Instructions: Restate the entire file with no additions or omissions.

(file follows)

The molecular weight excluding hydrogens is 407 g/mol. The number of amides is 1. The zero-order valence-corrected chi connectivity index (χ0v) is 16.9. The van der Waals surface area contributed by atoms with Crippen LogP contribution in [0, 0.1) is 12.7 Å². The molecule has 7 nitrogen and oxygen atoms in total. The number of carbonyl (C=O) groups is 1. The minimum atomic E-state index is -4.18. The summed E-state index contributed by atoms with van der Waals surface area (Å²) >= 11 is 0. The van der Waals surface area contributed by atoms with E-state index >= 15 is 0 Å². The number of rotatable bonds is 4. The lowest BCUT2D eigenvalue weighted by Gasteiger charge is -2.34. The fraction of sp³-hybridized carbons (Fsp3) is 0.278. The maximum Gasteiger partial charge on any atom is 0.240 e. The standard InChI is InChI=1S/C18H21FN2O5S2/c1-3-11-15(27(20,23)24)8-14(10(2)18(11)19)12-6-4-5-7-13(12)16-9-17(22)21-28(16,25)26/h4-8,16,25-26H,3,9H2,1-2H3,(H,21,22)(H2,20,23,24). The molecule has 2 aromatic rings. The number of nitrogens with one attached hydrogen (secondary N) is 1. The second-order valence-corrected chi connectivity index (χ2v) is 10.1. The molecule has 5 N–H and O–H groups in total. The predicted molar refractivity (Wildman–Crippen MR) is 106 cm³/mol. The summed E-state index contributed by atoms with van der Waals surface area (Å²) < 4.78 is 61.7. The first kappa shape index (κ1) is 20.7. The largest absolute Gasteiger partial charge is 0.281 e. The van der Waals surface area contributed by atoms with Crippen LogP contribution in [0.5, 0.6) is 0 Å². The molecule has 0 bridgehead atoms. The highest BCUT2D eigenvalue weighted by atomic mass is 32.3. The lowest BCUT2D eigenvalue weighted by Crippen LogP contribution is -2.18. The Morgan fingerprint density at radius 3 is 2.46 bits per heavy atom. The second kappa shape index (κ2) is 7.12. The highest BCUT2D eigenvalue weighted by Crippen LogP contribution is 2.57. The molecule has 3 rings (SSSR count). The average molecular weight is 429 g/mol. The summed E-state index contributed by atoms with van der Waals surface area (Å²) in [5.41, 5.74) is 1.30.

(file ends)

The molecular weight excluding hydrogens is 407 g/mol. The number of amides is 1. The zero-order valence-corrected chi connectivity index (χ0v) is 16.9. The van der Waals surface area contributed by atoms with Crippen LogP contribution in [0, 0.1) is 12.7 Å². The molecule has 7 nitrogen and oxygen atoms in total. The number of carbonyl (C=O) groups is 1. The minimum atomic E-state index is -4.18. The summed E-state index contributed by atoms with van der Waals surface area (Å²) >= 11 is 0. The van der Waals surface area contributed by atoms with E-state index >= 15 is 0 Å². The number of rotatable bonds is 4. The lowest BCUT2D eigenvalue weighted by Gasteiger charge is -2.34. The fraction of sp³-hybridized carbons (Fsp3) is 0.278. The maximum Gasteiger partial charge on any atom is 0.240 e. The standard InChI is InChI=1S/C18H21FN2O5S2/c1-3-11-15(27(20,23)24)8-14(10(2)18(11)19)12-6-4-5-7-13(12)16-9-17(22)21-28(16,25)26/h4-8,16,25-26H,3,9H2,1-2H3,(H,21,22)(H2,20,23,24). The molecule has 2 aromatic rings. The number of nitrogens with one attached hydrogen (secondary N) is 1. The second-order valence-corrected chi connectivity index (χ2v) is 10.1. The molecule has 5 N–H and O–H groups in total. The predicted molar refractivity (Wildman–Crippen MR) is 106 cm³/mol. The summed E-state index contributed by atoms with van der Waals surface area (Å²) < 4.78 is 61.7. The first kappa shape index (κ1) is 20.7. The largest absolute Gasteiger partial charge is 0.281 e. The van der Waals surface area contributed by atoms with Crippen LogP contribution in [0.5, 0.6) is 0 Å². The molecule has 0 bridgehead atoms. The highest BCUT2D eigenvalue weighted by atomic mass is 32.3. The lowest BCUT2D eigenvalue weighted by Crippen LogP contribution is -2.18. The Morgan fingerprint density at radius 3 is 2.46 bits per heavy atom. The second kappa shape index (κ2) is 7.12. The highest BCUT2D eigenvalue weighted by Crippen LogP contribution is 2.57. The molecule has 3 rings (SSSR count). The average molecular weight is 429 g/mol. The summed E-state index contributed by atoms with van der Waals surface area (Å²) in [5.41, 5.74) is 1.30.